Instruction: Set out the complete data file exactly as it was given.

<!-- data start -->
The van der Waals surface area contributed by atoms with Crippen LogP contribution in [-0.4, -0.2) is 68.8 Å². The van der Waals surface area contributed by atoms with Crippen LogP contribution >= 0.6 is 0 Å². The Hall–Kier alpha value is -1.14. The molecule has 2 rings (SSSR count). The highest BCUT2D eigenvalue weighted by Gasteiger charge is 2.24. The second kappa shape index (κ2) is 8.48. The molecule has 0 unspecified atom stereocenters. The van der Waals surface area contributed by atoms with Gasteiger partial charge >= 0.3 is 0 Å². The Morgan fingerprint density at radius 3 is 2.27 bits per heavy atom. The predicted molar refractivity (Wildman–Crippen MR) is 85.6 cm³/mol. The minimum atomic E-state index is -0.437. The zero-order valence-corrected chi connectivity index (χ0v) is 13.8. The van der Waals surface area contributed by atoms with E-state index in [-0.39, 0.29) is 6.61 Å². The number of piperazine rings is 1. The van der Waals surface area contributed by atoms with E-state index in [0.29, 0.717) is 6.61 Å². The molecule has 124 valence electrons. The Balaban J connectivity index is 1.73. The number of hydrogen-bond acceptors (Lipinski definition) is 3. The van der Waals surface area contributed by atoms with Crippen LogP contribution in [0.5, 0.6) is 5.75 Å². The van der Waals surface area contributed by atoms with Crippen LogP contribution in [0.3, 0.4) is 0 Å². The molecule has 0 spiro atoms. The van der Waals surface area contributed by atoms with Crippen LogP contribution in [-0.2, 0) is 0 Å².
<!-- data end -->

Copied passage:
The van der Waals surface area contributed by atoms with Crippen LogP contribution in [-0.4, -0.2) is 68.8 Å². The van der Waals surface area contributed by atoms with Crippen LogP contribution >= 0.6 is 0 Å². The Hall–Kier alpha value is -1.14. The molecule has 2 rings (SSSR count). The highest BCUT2D eigenvalue weighted by Gasteiger charge is 2.24. The second kappa shape index (κ2) is 8.48. The molecule has 0 unspecified atom stereocenters. The van der Waals surface area contributed by atoms with Gasteiger partial charge >= 0.3 is 0 Å². The Morgan fingerprint density at radius 3 is 2.27 bits per heavy atom. The predicted molar refractivity (Wildman–Crippen MR) is 85.6 cm³/mol. The minimum atomic E-state index is -0.437. The zero-order valence-corrected chi connectivity index (χ0v) is 13.8. The van der Waals surface area contributed by atoms with E-state index in [-0.39, 0.29) is 6.61 Å². The number of piperazine rings is 1. The van der Waals surface area contributed by atoms with E-state index in [0.29, 0.717) is 6.61 Å². The molecule has 124 valence electrons. The Balaban J connectivity index is 1.73. The number of hydrogen-bond acceptors (Lipinski definition) is 3. The van der Waals surface area contributed by atoms with Crippen LogP contribution in [0.5, 0.6) is 5.75 Å². The van der Waals surface area contributed by atoms with Crippen LogP contribution in [0.3, 0.4) is 0 Å². The molecule has 0 spiro atoms. The van der Waals surface area contributed by atoms with Crippen LogP contribution in [-0.2, 0) is 0 Å².